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People demonstrate outside the Catalan Vice-President and Economy office as police officers holds a searching operation inside on September 20, 2017 in Barcelona, Spain. Spanish Civil Guard police have stormed several Catalan government ministries in an attempt to stop the region's independence referendum on October 1, which has been deemed illegal by the Spanish government in Madrid. (Photo by David Ramos/Getty Images)

Urgent: Forced Takeover of Catalan Government Institutions by Spanish Police

The people of Spain's Catalan region are in the streets as the Spanish government suspends autonomy and seizes ballots ahead of upcoming referendum

Thomas S. Harrington

I just got of the phone with Josep Maria Sole Sabaté, my friend and a leading Catalan historian and public intellectual. He was nothing short of breathless as he described the helicopters flying overhead stated flatly that he was in the the midst of a coup being carried out by the Spanish State. 

He wanted to get in touch with me and others "out there" because he was not sure how much longer free communication would be available to him and other out in the street protesting against the Spanish central government's arrest of members of the Catalan Autonomous government. 

As of this writing on Wednesday, at least six agencies of the Catalan Government have been the object of forced police searches and thirteen, mostly mid-level members of the Catalan government, have been arrested.  

The homes of two the leading architects of the incipient Catalan state, Carles Viver Pi i Sunyer and ex Spanish judge Santi Vidal, have been searched by police.  The headquarters of the far-left CUP, part of the pro-vote coalition in the Catalan Parliament, has been surrounded by police.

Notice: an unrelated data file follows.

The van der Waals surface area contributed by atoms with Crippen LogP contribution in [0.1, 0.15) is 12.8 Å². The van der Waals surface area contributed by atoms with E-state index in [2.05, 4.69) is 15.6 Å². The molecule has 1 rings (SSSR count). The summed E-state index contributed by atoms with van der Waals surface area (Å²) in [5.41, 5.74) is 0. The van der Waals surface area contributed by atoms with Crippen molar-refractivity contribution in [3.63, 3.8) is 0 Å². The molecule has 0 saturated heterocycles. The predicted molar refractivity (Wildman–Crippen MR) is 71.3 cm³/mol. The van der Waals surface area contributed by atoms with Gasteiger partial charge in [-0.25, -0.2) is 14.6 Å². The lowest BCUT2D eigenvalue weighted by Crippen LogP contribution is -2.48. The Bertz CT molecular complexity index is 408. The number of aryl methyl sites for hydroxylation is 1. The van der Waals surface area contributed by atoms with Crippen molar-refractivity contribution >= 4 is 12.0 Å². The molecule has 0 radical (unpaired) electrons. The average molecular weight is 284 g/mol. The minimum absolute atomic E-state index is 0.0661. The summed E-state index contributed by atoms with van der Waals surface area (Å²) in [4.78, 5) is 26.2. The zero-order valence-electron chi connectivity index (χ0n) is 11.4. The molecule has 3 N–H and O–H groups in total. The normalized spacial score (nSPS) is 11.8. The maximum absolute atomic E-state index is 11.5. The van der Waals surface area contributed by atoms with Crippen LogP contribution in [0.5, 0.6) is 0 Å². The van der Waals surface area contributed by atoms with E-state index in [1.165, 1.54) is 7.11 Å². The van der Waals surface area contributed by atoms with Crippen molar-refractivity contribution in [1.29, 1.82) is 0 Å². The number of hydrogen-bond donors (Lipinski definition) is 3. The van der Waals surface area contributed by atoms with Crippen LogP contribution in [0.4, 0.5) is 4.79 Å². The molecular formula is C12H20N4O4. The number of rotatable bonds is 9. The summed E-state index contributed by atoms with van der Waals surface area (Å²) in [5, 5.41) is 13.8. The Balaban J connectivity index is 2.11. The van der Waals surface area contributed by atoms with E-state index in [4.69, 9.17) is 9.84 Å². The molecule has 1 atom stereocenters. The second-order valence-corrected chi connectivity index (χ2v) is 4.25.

Leader of the Catalan National Congress Jordi Sanchez as well as Jordi Cuixart, head of a major Catalan cultural organization called Omnium, have both called on Catalans to come into the streets. According to reports, people have done so and created a massive presence. 

The mayor of Barcelona Ada Colau, who has been highly ambivalent regarding the referendum that is scheduled too take place on October 1st, has now come out firmly for the referendum and against the crackdown taking place. Albano Dante Fachin, head of the Podemos branch in Catalonia, which  has been similarly ambivalent, is now off the fence and fully supporting the right to decree and denouncing the  aggression coming from the Spanish government in Madrid.

The Catalan President Puigdement has called an extraordinary meeting of his government. The president of the Catalan Parliament, Carme Forcadell has gone there to join him. At this moment, Puigdemont is currently in the Generalitat Palace, home of the Catalan government meeting with his ministers. Crowds are outside in the Saint James square in the very heart of the city of Barcelona where both the Gneralitat and City Hall are located. People are lying down in the Via Laietana, a short walk away,  one of the city’s  main thoroughfares, in order to impede the Civil Guard's ability to march upon government buildings. 

The Ex-president of Catalonia, Artur Mas has said flatly that the vote will go on.  Joan Tarda, one of the representatives of the Catalan Left Republican Party in the Parliament in Madrid, has made a public appeal for calm. 

The Catalanist have received messages and protest of support from the Basque Country, where people have also taken to the streets, and Madrid itself, where a pro-democracy demonstration is currently taking place.

The Barcelona Football Club has come out in favor of those seeking to vote on October 1st.


Our work is licensed under Creative Commons (CC BY-NC-ND 3.0). Feel free to republish and share widely.
Thomas S. Harrington

Thomas S. Harrington

Thomas S. Harrington is professor of Hispanic Studies at Trinity College in Hartford, Connecticut and the author of Public Intellectuals and Nation Building in the Iberian Peninsula, 1900–1925: The Alchemy of Identity (Bucknell University Press, 2014).

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